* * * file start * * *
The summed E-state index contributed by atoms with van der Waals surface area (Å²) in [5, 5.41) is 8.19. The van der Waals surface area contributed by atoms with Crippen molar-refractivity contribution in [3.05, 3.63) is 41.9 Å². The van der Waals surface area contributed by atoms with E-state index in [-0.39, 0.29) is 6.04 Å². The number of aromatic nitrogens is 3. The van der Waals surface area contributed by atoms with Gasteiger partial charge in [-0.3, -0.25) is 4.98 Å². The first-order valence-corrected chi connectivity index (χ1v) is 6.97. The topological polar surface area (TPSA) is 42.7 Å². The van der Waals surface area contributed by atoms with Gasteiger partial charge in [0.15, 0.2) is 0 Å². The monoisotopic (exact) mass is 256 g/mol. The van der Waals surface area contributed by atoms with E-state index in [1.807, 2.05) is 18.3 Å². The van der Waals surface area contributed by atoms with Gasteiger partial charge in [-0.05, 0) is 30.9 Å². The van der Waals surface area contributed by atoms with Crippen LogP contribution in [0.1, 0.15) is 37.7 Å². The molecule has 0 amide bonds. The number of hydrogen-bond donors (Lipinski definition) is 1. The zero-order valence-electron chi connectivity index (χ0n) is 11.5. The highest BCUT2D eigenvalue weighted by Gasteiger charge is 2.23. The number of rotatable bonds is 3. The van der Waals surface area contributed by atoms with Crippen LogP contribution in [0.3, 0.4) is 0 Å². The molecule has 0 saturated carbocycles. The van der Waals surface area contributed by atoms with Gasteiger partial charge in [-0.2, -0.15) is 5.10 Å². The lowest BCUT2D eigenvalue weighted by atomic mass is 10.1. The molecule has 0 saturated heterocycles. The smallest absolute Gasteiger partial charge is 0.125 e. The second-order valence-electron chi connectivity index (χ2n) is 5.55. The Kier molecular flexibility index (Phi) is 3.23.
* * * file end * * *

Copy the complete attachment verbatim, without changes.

The summed E-state index contributed by atoms with van der Waals surface area (Å²) in [5, 5.41) is 8.19. The van der Waals surface area contributed by atoms with Crippen molar-refractivity contribution in [3.05, 3.63) is 41.9 Å². The van der Waals surface area contributed by atoms with E-state index in [-0.39, 0.29) is 6.04 Å². The number of aromatic nitrogens is 3. The van der Waals surface area contributed by atoms with Gasteiger partial charge in [-0.3, -0.25) is 4.98 Å². The first-order valence-corrected chi connectivity index (χ1v) is 6.97. The topological polar surface area (TPSA) is 42.7 Å². The van der Waals surface area contributed by atoms with Gasteiger partial charge in [0.15, 0.2) is 0 Å². The monoisotopic (exact) mass is 256 g/mol. The van der Waals surface area contributed by atoms with E-state index in [1.807, 2.05) is 18.3 Å². The van der Waals surface area contributed by atoms with Gasteiger partial charge in [-0.05, 0) is 30.9 Å². The van der Waals surface area contributed by atoms with Crippen LogP contribution in [0.1, 0.15) is 37.7 Å². The molecule has 0 amide bonds. The number of hydrogen-bond donors (Lipinski definition) is 1. The zero-order valence-electron chi connectivity index (χ0n) is 11.5. The highest BCUT2D eigenvalue weighted by Gasteiger charge is 2.23. The number of rotatable bonds is 3. The van der Waals surface area contributed by atoms with Crippen LogP contribution in [0.3, 0.4) is 0 Å². The molecule has 0 saturated carbocycles. The van der Waals surface area contributed by atoms with Gasteiger partial charge in [-0.2, -0.15) is 5.10 Å². The lowest BCUT2D eigenvalue weighted by atomic mass is 10.1. The molecule has 0 saturated heterocycles. The smallest absolute Gasteiger partial charge is 0.125 e. The second-order valence-electron chi connectivity index (χ2n) is 5.55. The Kier molecular flexibility index (Phi) is 3.23.